A tiny minority of grades had been adjusted upwards through the moderation process, the school said. 

Immanuel College announced the best results in its history with 34 students achieving an average grade 8. 

Eighty-eight per cent of GCSEs were graded 6 to 9, of which over half were 9 or 8. 

Gary Griffin, Immanuel’s headmaster, said, “This is a marvellous outcome for a year group which has had to cope with pandemic disruption and government incompetence. It is therefore gratifying to see such a large proportion of the cohort joining our sixth Form in September.” 

More than a third of the GCSEs attained at Yavneh College - 35 per cent - were at 9 and 8 grades: 54 per cent at 9,8 and 7: and 87 per cent from 5 to 9.

Executive headteacher Spencer Lewis commented, "After an incredibly difficult 6 months, pupils have finally received their GCSE results. The constant changes in government and exam board policies and approach over recent days have been very unfair on the pupils but today is a day to celebrate.

"Yavneh College pupils worked hard for their GCSEs, they completed mock exams, ongoing assessments and a huge amount of work all marked by their teachers, who were then able to assess each and every student and assign them an appropriate grade."

Star performers at the college this summer were Lila Chernick, Jonah Horne, Joshua Morris and Matthew Zucker, all with ten 9s: Natalie Hartog and Benjamin Moont with nine 9s and an 8: and Amelia San, nine 9s.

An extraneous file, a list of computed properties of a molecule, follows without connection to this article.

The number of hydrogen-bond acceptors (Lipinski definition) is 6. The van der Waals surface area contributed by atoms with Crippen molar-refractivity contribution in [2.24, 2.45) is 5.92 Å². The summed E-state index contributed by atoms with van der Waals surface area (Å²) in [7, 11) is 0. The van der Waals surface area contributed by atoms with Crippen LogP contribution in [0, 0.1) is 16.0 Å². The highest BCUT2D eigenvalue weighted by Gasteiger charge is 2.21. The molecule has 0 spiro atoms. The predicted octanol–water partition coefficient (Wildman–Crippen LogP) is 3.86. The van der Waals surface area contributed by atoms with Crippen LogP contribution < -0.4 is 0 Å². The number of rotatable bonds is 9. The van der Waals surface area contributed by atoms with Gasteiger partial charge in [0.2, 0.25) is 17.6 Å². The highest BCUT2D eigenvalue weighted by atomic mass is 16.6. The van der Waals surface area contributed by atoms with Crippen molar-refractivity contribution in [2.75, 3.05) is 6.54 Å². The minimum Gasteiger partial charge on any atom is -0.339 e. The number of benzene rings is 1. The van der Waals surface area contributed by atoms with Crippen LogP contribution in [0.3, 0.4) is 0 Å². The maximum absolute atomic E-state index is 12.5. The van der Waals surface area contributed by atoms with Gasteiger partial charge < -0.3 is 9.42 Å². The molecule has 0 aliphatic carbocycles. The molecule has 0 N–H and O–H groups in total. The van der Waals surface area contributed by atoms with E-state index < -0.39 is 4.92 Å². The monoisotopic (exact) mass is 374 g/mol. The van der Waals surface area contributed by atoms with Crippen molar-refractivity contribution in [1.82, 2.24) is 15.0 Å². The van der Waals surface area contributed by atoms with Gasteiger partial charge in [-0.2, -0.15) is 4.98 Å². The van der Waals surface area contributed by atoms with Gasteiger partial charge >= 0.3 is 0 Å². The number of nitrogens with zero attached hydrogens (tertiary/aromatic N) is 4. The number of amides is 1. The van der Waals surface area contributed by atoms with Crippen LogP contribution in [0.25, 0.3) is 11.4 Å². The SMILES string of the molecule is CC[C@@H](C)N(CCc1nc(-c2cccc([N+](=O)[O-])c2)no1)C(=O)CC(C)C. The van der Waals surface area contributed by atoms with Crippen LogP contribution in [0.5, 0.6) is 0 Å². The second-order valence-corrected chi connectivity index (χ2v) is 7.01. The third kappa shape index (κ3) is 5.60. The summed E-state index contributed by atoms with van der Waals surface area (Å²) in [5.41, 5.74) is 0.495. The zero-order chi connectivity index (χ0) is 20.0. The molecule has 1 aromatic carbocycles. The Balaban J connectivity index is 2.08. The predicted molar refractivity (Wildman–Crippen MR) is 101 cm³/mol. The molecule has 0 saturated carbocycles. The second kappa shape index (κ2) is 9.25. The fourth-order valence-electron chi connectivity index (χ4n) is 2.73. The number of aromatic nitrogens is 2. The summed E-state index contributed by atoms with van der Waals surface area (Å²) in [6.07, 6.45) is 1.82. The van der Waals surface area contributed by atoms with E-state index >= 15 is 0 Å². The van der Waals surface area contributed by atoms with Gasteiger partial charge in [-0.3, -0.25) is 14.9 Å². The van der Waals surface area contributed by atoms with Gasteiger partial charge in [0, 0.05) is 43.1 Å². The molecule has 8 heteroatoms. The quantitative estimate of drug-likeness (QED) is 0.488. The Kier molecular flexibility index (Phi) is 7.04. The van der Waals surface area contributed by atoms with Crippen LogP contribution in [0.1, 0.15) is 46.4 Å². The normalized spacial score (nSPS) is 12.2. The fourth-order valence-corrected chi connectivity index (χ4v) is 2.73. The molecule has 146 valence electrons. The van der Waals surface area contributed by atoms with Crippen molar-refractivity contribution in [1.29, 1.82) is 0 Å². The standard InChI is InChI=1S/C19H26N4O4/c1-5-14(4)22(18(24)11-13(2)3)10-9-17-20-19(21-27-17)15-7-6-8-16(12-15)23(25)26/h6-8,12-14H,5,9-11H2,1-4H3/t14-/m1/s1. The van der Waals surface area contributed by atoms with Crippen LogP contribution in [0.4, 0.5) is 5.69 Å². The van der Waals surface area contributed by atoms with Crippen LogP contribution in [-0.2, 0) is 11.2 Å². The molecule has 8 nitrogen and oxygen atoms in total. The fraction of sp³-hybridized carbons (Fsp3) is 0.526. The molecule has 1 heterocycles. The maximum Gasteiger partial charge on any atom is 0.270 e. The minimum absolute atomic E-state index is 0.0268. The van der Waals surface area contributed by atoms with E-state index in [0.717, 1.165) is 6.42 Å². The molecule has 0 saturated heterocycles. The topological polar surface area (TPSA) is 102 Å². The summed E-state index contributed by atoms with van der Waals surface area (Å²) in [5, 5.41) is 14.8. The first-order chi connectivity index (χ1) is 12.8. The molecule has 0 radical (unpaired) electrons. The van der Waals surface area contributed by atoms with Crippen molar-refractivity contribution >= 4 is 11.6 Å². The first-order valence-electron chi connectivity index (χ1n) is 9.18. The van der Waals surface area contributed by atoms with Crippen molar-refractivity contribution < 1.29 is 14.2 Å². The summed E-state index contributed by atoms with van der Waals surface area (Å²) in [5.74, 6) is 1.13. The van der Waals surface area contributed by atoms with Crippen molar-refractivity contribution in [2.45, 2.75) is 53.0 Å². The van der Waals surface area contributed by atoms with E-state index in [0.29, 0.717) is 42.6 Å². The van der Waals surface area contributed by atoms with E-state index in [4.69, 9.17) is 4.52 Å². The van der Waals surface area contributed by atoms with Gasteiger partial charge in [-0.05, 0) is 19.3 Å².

JFS said it had maintained “the excellent trend of student attainment over the last few years” with 37 per cent of all grades awarded at grades 9 and 8; 57 per cent at grades 9 to 7: and 90 per cent at grades 5 to 9  

In maths and religious studies, one in five students achieved the highest grade, as did a third of students in biology, chemistry and physics.

A small number of grades were moderated up by the exam board., the school said.

Headteacher Rachel Fink said:  "We are thrilled that so many of our students have had their hard work and progress over two years recognised and rewarded by their teachers, who have come to know them very well, despite not being able to demonstrate their skills and abilities through examinations.

"We are equally proud of the progress of students of all abilities and in keeping with our tradition commenced last year, are not releasing the names and grades of individual high attaining students."   

At Kantor King Solomon, threequarters of grades were from 9 to 4 with nearly a third -31 per cent - at 9 to 7.

Eleven student attained grades 9 to 7 in all their subjects: Alessia Bowman, Francesca Bowman, Sam Chevin, Amna Farooq, Sam Feldman, Jake Hare, Amaani Rahman, Jasminda Tania, Matilda Villa and Salvinda Zahir.

Headteacher Hannele Reece said, “It has been a very difficult year for students who should have taken public examinations this summer. I am very proud of all the work our students and teachers have put in to make these fantastic results possible."